With the third and final release of singer-songwriter Carla Hassett’s trio of bossa nova tracks, comes the poetic and elegant “Three Kings.” The unapologetic bossa groove, freshly interpreted in 7/8 meter, is the only track of the three that’s sung in English. Though a secular song, the poetry tips a hat to the mysticism of love and its devout complexities. Hassett says that “while daydreaming one day, this line from Romeo and Juliet popped into my head: 'Romeo, Romeo, wherefore art thou Romeo? Deny thy father and refuse thy name; or if thou wilt not, be but sworn my love and I'll no longer be a Capulet.’ When I thought about my Romeo, well, two actually came to mind from my past, along with the current Romeo at that time. Turns out, my Romeo was actually three kings!” Intending to create a highly poetic lyric, Hassett gave each “king” his own verse, whose rhyme scheme coincides with their names. The chorus is borrowed from Shakespere, and verse four explains the song in the soliloquy style of the Bard, then wraps up the story with an unexpectedly charming end.
BURL Audio’s invitation for Carla to record the 1961 bossa nova tune, “Adriana” (by Roberto Menescal) at the iconic EastWest Studios in Los Angeles, resulted in two additional recordings, Hassett’s own “Sempre Odara,” and “Three Kings.” Carla brought in bassist Andre de Santanna, and drummer Léo Costa from Sergio Mendes’s band, and Dan Reckard, from Bossa Zuzu, on piano to record in the room Frank Sinatra once sang in. Carla handled the vocals and guitar, and completed the production and mixing of “Sempre Odara” and “Three Kings” in her LA studio. The Burlacticus Recording Company (Burl Audio’s label) released “Adriana” on vinyl in 2019, and is expected to release a live concert film in early 2020 that features Carla’s performance at the Rio Theatre for the Performing Arts in Santa Cruz, California.
There’s no mystery to the source of Hassett’s musical identity. The São Paulo-born singer-songwriter grew up in a Brazilian community in Chicago, studying piano and guitar from an early age, and writing and recording her own tunes on her father’s reel-to-reel before she hit her teens. Besides absorbing the Brazilian music her parents and extended family enjoyed listening to at home, Hassett soaked up rock, blues, funk and all of the other sounds popular in the Windy City. It wasn’t long before she turned pro, playing and singing with Chicago bands and lending her voice to jingles for national advertising campaigns.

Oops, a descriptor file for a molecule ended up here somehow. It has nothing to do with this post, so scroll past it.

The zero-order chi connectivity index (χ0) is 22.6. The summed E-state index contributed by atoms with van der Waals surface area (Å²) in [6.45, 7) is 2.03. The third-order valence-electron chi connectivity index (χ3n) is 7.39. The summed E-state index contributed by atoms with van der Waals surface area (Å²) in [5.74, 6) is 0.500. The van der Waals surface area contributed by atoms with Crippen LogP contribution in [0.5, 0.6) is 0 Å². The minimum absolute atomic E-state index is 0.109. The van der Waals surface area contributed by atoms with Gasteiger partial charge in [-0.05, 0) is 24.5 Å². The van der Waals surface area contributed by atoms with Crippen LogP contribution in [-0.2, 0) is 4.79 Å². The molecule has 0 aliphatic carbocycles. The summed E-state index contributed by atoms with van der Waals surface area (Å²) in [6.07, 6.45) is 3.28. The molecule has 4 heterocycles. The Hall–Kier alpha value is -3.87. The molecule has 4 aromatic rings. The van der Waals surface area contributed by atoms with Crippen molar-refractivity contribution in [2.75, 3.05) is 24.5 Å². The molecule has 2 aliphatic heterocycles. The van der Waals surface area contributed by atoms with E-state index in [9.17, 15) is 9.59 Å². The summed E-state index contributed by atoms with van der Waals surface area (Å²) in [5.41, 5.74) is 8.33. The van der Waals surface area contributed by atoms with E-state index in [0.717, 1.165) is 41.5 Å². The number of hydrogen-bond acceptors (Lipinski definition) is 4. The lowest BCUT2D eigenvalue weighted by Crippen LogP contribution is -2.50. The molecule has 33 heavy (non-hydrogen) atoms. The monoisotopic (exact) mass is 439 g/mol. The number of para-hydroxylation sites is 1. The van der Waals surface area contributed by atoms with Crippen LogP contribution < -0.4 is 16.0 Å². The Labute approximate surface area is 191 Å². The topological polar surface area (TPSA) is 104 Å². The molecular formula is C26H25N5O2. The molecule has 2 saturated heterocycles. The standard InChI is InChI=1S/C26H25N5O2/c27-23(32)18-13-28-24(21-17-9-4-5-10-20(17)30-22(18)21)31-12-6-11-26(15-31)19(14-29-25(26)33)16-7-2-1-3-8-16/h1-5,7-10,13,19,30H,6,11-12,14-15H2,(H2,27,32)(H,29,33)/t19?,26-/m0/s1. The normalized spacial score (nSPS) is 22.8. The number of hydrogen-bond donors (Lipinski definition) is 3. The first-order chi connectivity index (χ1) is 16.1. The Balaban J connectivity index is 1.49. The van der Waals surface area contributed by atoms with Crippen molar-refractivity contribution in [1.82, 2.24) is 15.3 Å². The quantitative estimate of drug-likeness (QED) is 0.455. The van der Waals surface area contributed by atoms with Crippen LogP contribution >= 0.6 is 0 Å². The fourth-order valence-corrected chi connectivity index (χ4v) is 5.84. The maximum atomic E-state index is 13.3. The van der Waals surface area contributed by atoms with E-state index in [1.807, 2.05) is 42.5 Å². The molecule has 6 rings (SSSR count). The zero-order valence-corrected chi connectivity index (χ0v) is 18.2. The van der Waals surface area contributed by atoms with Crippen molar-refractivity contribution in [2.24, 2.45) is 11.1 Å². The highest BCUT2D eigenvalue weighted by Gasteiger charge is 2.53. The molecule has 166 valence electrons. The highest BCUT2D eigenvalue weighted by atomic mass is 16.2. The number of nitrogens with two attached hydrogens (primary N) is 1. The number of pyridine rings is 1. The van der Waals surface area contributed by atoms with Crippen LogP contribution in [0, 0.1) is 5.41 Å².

Hassett moved to Los Angeles and built a career singing backup on tour and in the recording studio with the likes of Billy Idol, Sergio Mendes, Gino Vannelli, actor/musician Gary Sinise, Grammy award-winning soul legend Solomon Burke, Flora Purim and Airto Moreira, Mike Patton, Natalie Cole, and a bevy of Latin music superstars, like Caetano Veloso. Hassett also lent her voice to the movie soundtracks of Rio, Rio 2, Netflix’s Like Father, and Amazon’s Mozart in the Jungle.
On her previous album, +Blue, Carla explored the meaning of “home” and the complexities of growing up between two countries and cultures, stylistically expressed through tropicalia and samba. With the trio of singles, “Adriana,” “Sempre Odara,” and “Three Kings,” Carla embraces the understated power and beauty of her home’s most celebrated music–bossa nova.
Carla graduated Summa Cum Laude from Berklee College of Music, and is on the commercial music faculty at California State University, Los Angeles. She writes, records, and produces music from her studio in Los Angeles, and cites among her influences, Caetano Veloso, Elis Regina, Jorge Ben Jor, and her “patron saint” Carmen Miranda, as well as Aretha Franklin, Freddy Mercury, and Amy Winehouse.
Release date: 1/8/2020
Genre: Bossa Nova, Jazz, Brazilian, Adult Contemporary
For fans of: Astrud Gilberto, Antonio Carlos Jobim, Diana Krall, Norah Jones
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